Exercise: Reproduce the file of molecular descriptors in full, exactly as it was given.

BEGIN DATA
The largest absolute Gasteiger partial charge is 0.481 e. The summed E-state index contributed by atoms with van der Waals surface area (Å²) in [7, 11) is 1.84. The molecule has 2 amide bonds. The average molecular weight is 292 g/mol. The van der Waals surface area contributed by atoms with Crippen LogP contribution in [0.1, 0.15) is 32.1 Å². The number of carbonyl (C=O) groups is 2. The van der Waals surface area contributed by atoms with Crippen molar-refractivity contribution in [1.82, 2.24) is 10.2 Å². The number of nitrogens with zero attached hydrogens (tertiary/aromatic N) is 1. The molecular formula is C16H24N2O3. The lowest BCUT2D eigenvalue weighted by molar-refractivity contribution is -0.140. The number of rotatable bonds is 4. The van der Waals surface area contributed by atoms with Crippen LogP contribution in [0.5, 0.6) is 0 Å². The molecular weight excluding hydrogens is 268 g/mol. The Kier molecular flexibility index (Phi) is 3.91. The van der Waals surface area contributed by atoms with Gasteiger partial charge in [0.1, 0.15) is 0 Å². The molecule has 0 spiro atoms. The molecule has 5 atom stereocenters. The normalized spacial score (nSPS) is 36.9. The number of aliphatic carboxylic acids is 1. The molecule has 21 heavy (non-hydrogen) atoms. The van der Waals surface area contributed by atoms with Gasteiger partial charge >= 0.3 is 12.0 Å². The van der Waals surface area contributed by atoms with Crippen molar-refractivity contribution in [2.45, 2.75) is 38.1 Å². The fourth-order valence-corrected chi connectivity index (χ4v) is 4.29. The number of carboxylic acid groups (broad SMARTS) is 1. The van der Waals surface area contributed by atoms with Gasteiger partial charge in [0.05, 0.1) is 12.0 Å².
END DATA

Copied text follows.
The largest absolute Gasteiger partial charge is 0.481 e. The summed E-state index contributed by atoms with van der Waals surface area (Å²) in [7, 11) is 1.84. The molecule has 2 amide bonds. The average molecular weight is 292 g/mol. The van der Waals surface area contributed by atoms with Crippen LogP contribution in [0.1, 0.15) is 32.1 Å². The number of carbonyl (C=O) groups is 2. The van der Waals surface area contributed by atoms with Crippen molar-refractivity contribution in [1.82, 2.24) is 10.2 Å². The number of nitrogens with zero attached hydrogens (tertiary/aromatic N) is 1. The molecular formula is C16H24N2O3. The lowest BCUT2D eigenvalue weighted by molar-refractivity contribution is -0.140. The number of rotatable bonds is 4. The van der Waals surface area contributed by atoms with Crippen LogP contribution in [0.5, 0.6) is 0 Å². The molecular weight excluding hydrogens is 268 g/mol. The Kier molecular flexibility index (Phi) is 3.91. The van der Waals surface area contributed by atoms with Gasteiger partial charge in [0.1, 0.15) is 0 Å². The molecule has 0 spiro atoms. The molecule has 5 atom stereocenters. The normalized spacial score (nSPS) is 36.9. The number of aliphatic carboxylic acids is 1. The molecule has 21 heavy (non-hydrogen) atoms. The van der Waals surface area contributed by atoms with Gasteiger partial charge >= 0.3 is 12.0 Å². The van der Waals surface area contributed by atoms with Crippen molar-refractivity contribution in [2.45, 2.75) is 38.1 Å². The fourth-order valence-corrected chi connectivity index (χ4v) is 4.29. The number of carboxylic acid groups (broad SMARTS) is 1. The van der Waals surface area contributed by atoms with Gasteiger partial charge in [0.05, 0.1) is 12.0 Å².